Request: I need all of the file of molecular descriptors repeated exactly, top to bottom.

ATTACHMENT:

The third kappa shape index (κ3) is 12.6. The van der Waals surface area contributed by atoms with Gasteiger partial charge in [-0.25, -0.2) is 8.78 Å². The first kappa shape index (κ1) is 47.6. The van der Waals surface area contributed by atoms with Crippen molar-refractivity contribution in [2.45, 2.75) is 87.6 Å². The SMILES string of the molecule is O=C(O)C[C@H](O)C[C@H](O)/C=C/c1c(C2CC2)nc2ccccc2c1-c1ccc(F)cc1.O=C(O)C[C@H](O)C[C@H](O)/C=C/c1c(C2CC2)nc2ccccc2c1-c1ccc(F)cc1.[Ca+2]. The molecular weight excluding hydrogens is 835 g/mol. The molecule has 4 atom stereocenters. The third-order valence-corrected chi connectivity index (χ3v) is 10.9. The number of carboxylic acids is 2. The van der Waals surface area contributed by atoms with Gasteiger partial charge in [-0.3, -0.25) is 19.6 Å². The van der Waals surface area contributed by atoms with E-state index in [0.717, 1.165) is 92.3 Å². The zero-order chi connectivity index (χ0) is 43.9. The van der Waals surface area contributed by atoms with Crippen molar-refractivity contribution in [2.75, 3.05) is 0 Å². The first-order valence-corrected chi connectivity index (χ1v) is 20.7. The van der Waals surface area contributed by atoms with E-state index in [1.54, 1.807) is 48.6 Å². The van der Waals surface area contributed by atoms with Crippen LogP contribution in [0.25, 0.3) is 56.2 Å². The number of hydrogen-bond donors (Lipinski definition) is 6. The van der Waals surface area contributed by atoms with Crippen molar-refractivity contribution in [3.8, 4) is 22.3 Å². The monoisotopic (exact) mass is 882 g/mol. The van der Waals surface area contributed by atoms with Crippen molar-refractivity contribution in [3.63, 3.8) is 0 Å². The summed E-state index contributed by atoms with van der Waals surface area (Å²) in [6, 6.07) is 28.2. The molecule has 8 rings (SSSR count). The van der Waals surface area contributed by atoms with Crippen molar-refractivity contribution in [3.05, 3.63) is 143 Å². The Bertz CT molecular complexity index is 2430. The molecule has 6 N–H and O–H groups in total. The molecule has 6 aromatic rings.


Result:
The third kappa shape index (κ3) is 12.6. The van der Waals surface area contributed by atoms with Gasteiger partial charge in [-0.25, -0.2) is 8.78 Å². The first kappa shape index (κ1) is 47.6. The van der Waals surface area contributed by atoms with Crippen molar-refractivity contribution in [2.45, 2.75) is 87.6 Å². The SMILES string of the molecule is O=C(O)C[C@H](O)C[C@H](O)/C=C/c1c(C2CC2)nc2ccccc2c1-c1ccc(F)cc1.O=C(O)C[C@H](O)C[C@H](O)/C=C/c1c(C2CC2)nc2ccccc2c1-c1ccc(F)cc1.[Ca+2]. The molecular weight excluding hydrogens is 835 g/mol. The molecule has 4 atom stereocenters. The third-order valence-corrected chi connectivity index (χ3v) is 10.9. The number of carboxylic acids is 2. The van der Waals surface area contributed by atoms with Gasteiger partial charge in [-0.3, -0.25) is 19.6 Å². The van der Waals surface area contributed by atoms with E-state index in [0.717, 1.165) is 92.3 Å². The zero-order chi connectivity index (χ0) is 43.9. The van der Waals surface area contributed by atoms with Crippen molar-refractivity contribution in [2.75, 3.05) is 0 Å². The first-order valence-corrected chi connectivity index (χ1v) is 20.7. The van der Waals surface area contributed by atoms with E-state index in [1.54, 1.807) is 48.6 Å². The van der Waals surface area contributed by atoms with Crippen LogP contribution in [0.25, 0.3) is 56.2 Å². The number of hydrogen-bond donors (Lipinski definition) is 6. The van der Waals surface area contributed by atoms with Crippen molar-refractivity contribution in [3.8, 4) is 22.3 Å². The monoisotopic (exact) mass is 882 g/mol. The van der Waals surface area contributed by atoms with Crippen molar-refractivity contribution in [3.63, 3.8) is 0 Å². The summed E-state index contributed by atoms with van der Waals surface area (Å²) in [6, 6.07) is 28.2. The molecule has 8 rings (SSSR count). The van der Waals surface area contributed by atoms with Crippen molar-refractivity contribution in [3.05, 3.63) is 143 Å². The Bertz CT molecular complexity index is 2430. The molecule has 6 N–H and O–H groups in total. The molecule has 6 aromatic rings.